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Well…that was easy.  And these sheep conquered Atlantis?

There are a few major problems with this scene and what it represents for our story.  First, in it Friedrich breaks one of the cardinal rules of writing, telling rather than showing, as the defining moment comes and goes without us seeing even a glimpse of it.  Second, and much more significantly, Aquaman simply…gives up.  Without a fight, without a desperate counterstrike, without so much as throwing a single punch.  He just gives up.  He doesn’t take the field like the warrior king he is.  He surrenders, and in so doing, he submits all of Atlantis to the reign of a tyrant and an alien people.

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Bad writing aside, check out Aquaman in that middle panel.  Time to lay off the crab cakes, Arthur!

This scene and much of what flows from it are wildly problematic because of the philosophy that drives it.  It is forged from a foolish, unworkable personal pacifism that was common in the Vietnam era, the type that can only exist in a free country that gives its citizens the leisure and convenience of such scruples (this is not all pacifism, of course, just impractical, irrationally demanding strains).  It becomes unworkable the moment there is a true struggle for survival in the offing, and it absolutely cannot function at the national level.  Even neutral nations like Switzerland will defend themselves at need, and in our fallen and fractious world, all nations sometimes face outside forces that want what they have.

The doctrine of Just War is an old and respected one (I ascribe to a fairly Augustinian version myself), but the spirit that leads us to seek out such philosophies is borne from the knowledge that some things are worth fighting, and indeed, dying for.  There is a long history of such thought, but I think John Stuart Mill may have said it best back in the era of the great struggles for liberty:

“War is an ugly thing, but not the ugliest of things: The decayed and degraded state of moral and patriotic feeling which thinks that nothing is worth war is worse. […] The person who has nothing for which he is willing to fight, nothing which is more important than his own personal safety, is a miserable creature and has no chance of being free unless made and kept so by the exertion of better men than himself.  As long as justice and injustice have not terminated their ever-renewing fight for ascendancy in the affairs of mankind, human beings must be willing, when need is, to do battle for the one against the other.”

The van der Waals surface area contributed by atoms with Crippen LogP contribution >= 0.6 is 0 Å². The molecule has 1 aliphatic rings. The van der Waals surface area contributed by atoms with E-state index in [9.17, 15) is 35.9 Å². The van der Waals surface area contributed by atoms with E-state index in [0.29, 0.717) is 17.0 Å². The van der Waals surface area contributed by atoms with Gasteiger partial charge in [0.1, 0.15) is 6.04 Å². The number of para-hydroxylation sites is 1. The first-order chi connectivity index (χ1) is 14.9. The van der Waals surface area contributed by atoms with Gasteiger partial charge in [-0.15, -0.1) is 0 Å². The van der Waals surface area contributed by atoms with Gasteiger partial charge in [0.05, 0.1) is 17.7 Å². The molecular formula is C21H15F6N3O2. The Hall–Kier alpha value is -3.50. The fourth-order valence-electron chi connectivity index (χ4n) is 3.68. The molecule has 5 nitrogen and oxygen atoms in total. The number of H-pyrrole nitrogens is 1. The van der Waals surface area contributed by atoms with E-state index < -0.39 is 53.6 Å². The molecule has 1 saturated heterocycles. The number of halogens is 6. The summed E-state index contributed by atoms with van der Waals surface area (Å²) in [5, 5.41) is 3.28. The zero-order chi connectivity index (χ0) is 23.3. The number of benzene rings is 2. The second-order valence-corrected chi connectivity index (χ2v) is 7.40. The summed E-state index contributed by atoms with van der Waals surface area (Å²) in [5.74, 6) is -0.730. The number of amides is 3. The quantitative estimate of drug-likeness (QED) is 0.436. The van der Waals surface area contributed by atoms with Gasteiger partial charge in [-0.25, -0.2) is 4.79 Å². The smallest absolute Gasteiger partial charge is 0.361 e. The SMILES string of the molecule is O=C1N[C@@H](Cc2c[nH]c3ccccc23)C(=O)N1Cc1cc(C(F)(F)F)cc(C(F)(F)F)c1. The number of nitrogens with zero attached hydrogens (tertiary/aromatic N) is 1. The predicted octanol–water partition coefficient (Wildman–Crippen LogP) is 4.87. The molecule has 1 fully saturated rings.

And make no mistake, that is precisely what is at stake for the Atlanteans: freedom.  Yet, Aquaman, of all men, considers this too small of a stake for which to fight.  Now, the text tells us that the Atlanteans don’t stand a chance, so unconditional surrender is the only option, but that is simply not supported in the book.  Here is where Friedrich’s literary sin of ‘telling’ really hurts his tale, as the reader can’t help but say, “Really?  All of Atlantis and Aquaman can’t do ANYTHING against these random guys who we’ve never heard of before?”  It’s a drastically unsatisfying explanation, and it makes the Sea King look more than useless.

Back to our story, the power hungry Nebeur, unsurprisingly, isn’t satisfied with Atlantis, so he plans to conquer the surface world as well, with the help of the gas that the surfacemen themselves created.  That’s really all they’ve got going for them.  Nonetheless, the usurper king shames Aquaman and pushes him around as he takes control of Atlantis, but fortunately the apparently pathetic hero has allies that are more useful than he is in this story.  Batman tells his fellow heroes of his suspicions about the missing gas and the absent Marine Marvel, and they split into teams to investigate.  The Dark Knight goes in search of the missing Flash, while Hawkman and Superman go hunting for the chemical weapons and Green Lantern and the Atom try to contact Aquaman.

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I like Hawkman’s pressure suit; the white looks good with his costume.